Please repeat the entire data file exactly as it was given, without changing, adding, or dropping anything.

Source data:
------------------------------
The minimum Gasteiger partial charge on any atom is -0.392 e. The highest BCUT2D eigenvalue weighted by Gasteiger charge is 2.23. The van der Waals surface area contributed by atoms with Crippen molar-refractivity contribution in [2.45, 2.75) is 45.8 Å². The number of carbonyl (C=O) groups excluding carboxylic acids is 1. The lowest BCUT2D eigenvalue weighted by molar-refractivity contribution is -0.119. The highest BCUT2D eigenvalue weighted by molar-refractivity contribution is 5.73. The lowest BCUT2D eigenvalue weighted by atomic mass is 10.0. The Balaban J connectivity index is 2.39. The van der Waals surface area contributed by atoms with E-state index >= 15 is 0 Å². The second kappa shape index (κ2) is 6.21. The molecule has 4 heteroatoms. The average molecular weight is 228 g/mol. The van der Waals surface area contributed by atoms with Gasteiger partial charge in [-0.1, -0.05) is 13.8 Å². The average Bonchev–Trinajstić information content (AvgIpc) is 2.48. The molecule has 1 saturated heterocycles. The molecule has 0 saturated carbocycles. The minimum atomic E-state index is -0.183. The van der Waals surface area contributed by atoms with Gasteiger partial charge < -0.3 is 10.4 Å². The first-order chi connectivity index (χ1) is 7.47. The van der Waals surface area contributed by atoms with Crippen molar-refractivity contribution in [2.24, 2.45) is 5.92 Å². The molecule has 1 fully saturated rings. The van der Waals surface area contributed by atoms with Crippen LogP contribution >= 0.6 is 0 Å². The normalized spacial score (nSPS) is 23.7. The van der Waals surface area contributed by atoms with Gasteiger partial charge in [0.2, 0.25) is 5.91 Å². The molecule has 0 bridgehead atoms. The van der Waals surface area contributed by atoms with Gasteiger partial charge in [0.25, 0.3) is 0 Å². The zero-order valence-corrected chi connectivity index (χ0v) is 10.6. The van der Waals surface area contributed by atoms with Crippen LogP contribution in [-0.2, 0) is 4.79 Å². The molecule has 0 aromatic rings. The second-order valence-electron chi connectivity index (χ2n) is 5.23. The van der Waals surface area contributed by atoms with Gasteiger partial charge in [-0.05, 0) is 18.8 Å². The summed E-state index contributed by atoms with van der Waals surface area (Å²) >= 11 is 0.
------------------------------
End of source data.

The minimum Gasteiger partial charge on any atom is -0.392 e. The highest BCUT2D eigenvalue weighted by Gasteiger charge is 2.23. The van der Waals surface area contributed by atoms with Crippen molar-refractivity contribution in [2.45, 2.75) is 45.8 Å². The number of carbonyl (C=O) groups excluding carboxylic acids is 1. The lowest BCUT2D eigenvalue weighted by molar-refractivity contribution is -0.119. The highest BCUT2D eigenvalue weighted by molar-refractivity contribution is 5.73. The lowest BCUT2D eigenvalue weighted by atomic mass is 10.0. The Balaban J connectivity index is 2.39. The van der Waals surface area contributed by atoms with E-state index >= 15 is 0 Å². The second kappa shape index (κ2) is 6.21. The molecule has 4 heteroatoms. The average molecular weight is 228 g/mol. The van der Waals surface area contributed by atoms with Gasteiger partial charge in [-0.1, -0.05) is 13.8 Å². The average Bonchev–Trinajstić information content (AvgIpc) is 2.48. The molecule has 1 saturated heterocycles. The molecule has 0 saturated carbocycles. The minimum atomic E-state index is -0.183. The van der Waals surface area contributed by atoms with Gasteiger partial charge < -0.3 is 10.4 Å². The first-order chi connectivity index (χ1) is 7.47. The van der Waals surface area contributed by atoms with Crippen molar-refractivity contribution in [2.24, 2.45) is 5.92 Å². The molecule has 1 fully saturated rings. The van der Waals surface area contributed by atoms with Crippen LogP contribution >= 0.6 is 0 Å². The normalized spacial score (nSPS) is 23.7. The van der Waals surface area contributed by atoms with Gasteiger partial charge in [0.2, 0.25) is 5.91 Å². The molecule has 0 bridgehead atoms. The van der Waals surface area contributed by atoms with Gasteiger partial charge in [0.25, 0.3) is 0 Å². The zero-order valence-corrected chi connectivity index (χ0v) is 10.6. The van der Waals surface area contributed by atoms with Crippen LogP contribution in [-0.2, 0) is 4.79 Å². The molecule has 0 aromatic rings. The second-order valence-electron chi connectivity index (χ2n) is 5.23. The van der Waals surface area contributed by atoms with Gasteiger partial charge in [-0.05, 0) is 18.8 Å². The summed E-state index contributed by atoms with van der Waals surface area (Å²) >= 11 is 0.